LOS ANGELES (AdAge.com) -- Can a hit TV show find commercial success without the commercials? AMC is betting that "Mad Men" can -- at least for one night, and possibly more.
For the season finale, Rainbow Media's AMC will create a tailored opening that credits DirecTV as the sole sponsor of the commercial-free episode. Immediately following, a mini-documentary goes inside the season's wrap party, again featuring DirecTV as sole sponsor of the event.
It might seem counterintuitive for a hit drama set in the go-go world of an early 1960s Madison Avenue advertising firm to ditch its ads, especially since the show inked a noted product-placement deal with Jack Daniels whiskey earlier this summer. But its creator, producers and financiers all say it's their fervent hope that "Mad Men" will eventually go entirely commercial-free. And for a variety of reasons owing to audience demographics and viewing habits, its creator's inclinations and the mess that is the Nielsen ratings, they might just be right.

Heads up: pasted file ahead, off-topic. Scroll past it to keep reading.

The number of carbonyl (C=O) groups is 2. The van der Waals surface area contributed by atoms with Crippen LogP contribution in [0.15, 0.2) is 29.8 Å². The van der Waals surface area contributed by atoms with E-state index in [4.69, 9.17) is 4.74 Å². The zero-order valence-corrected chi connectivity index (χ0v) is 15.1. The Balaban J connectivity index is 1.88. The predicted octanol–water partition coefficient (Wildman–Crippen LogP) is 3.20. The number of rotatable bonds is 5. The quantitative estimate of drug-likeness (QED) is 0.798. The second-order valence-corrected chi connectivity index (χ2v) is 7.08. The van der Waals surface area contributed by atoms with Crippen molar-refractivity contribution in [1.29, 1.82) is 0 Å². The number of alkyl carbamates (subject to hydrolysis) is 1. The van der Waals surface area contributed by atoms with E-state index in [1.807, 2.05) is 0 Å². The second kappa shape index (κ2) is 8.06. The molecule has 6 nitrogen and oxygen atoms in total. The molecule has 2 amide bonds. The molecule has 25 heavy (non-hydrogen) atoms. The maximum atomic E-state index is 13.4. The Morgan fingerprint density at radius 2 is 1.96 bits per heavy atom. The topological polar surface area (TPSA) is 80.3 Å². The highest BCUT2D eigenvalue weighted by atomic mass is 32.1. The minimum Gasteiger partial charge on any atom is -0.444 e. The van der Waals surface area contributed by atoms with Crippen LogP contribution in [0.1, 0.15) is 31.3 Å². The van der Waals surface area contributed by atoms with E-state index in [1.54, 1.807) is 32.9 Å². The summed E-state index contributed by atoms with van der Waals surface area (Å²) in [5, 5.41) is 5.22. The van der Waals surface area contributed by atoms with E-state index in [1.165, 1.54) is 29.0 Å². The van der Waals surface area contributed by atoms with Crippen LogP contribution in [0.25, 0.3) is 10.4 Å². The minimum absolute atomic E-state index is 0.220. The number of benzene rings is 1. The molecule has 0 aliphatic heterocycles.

Product placement problem
For one thing, "Mad Men" hasn't turned into the brand integration bonanza many expected it might, thanks largely to the restrained sensibilities of its creator, Matthew Weiner. "People hate product placement," he said. "I find it to be an insulting thing to see advertising in the middle of the shows. I can see it, I can smell it and it makes me angry. But to do a show about an advertising agency without products or to do a show that's about real life where you don't see the products -- where people are pouring milk out of a plain-wrapped package -- that's even more embarrassing. We're creating a texture of real life."
The texture of real life, of course, is exactly what can make many advertisers queasy, as the original producers of the show's pilot, commercial house Radical Media, found out the hard way.
Jon Kamen, Radical CEO, admits that despite his background and relationships with brands, the adult themes in "Mad Men" initially proved too disconcerting for advertisers to consider wholly sponsoring the series. "A brand wants to sponsor a show and not face family-values attacks," said Mr. Kamen. "I was hoping to create a new [commercial-free] format. But I lost that battle when I couldn't sell a single sponsor on it, and so we lost control of the show."